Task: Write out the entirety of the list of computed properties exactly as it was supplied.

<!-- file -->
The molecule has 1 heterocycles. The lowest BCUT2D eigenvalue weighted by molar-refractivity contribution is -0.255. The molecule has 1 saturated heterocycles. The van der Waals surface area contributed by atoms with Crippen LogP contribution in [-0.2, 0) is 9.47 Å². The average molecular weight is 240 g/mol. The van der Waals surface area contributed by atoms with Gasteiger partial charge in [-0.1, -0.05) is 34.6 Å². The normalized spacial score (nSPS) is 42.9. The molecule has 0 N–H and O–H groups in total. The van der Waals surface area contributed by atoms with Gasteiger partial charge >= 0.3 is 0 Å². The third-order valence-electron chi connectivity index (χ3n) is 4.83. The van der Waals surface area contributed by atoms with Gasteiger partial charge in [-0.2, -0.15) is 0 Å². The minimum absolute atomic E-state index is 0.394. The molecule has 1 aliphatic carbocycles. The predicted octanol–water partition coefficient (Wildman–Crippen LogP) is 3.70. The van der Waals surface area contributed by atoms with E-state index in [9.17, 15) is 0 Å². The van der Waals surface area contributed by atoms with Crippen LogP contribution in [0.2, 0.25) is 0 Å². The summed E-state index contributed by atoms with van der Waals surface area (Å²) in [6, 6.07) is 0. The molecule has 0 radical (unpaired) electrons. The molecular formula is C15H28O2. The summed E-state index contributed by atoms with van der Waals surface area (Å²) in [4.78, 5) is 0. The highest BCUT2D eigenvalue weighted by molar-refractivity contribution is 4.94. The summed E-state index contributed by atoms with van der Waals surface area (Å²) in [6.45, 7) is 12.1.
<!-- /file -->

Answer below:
The molecule has 1 heterocycles. The lowest BCUT2D eigenvalue weighted by molar-refractivity contribution is -0.255. The molecule has 1 saturated heterocycles. The van der Waals surface area contributed by atoms with Crippen LogP contribution in [-0.2, 0) is 9.47 Å². The average molecular weight is 240 g/mol. The van der Waals surface area contributed by atoms with Gasteiger partial charge in [-0.1, -0.05) is 34.6 Å². The normalized spacial score (nSPS) is 42.9. The molecule has 0 N–H and O–H groups in total. The van der Waals surface area contributed by atoms with Gasteiger partial charge >= 0.3 is 0 Å². The third-order valence-electron chi connectivity index (χ3n) is 4.83. The van der Waals surface area contributed by atoms with Gasteiger partial charge in [-0.2, -0.15) is 0 Å². The minimum absolute atomic E-state index is 0.394. The molecule has 1 aliphatic carbocycles. The predicted octanol–water partition coefficient (Wildman–Crippen LogP) is 3.70. The van der Waals surface area contributed by atoms with E-state index in [9.17, 15) is 0 Å². The van der Waals surface area contributed by atoms with Crippen LogP contribution in [0.2, 0.25) is 0 Å². The summed E-state index contributed by atoms with van der Waals surface area (Å²) in [6, 6.07) is 0. The molecule has 0 radical (unpaired) electrons. The molecular formula is C15H28O2. The summed E-state index contributed by atoms with van der Waals surface area (Å²) in [4.78, 5) is 0. The highest BCUT2D eigenvalue weighted by molar-refractivity contribution is 4.94. The summed E-state index contributed by atoms with van der Waals surface area (Å²) in [6.45, 7) is 12.1.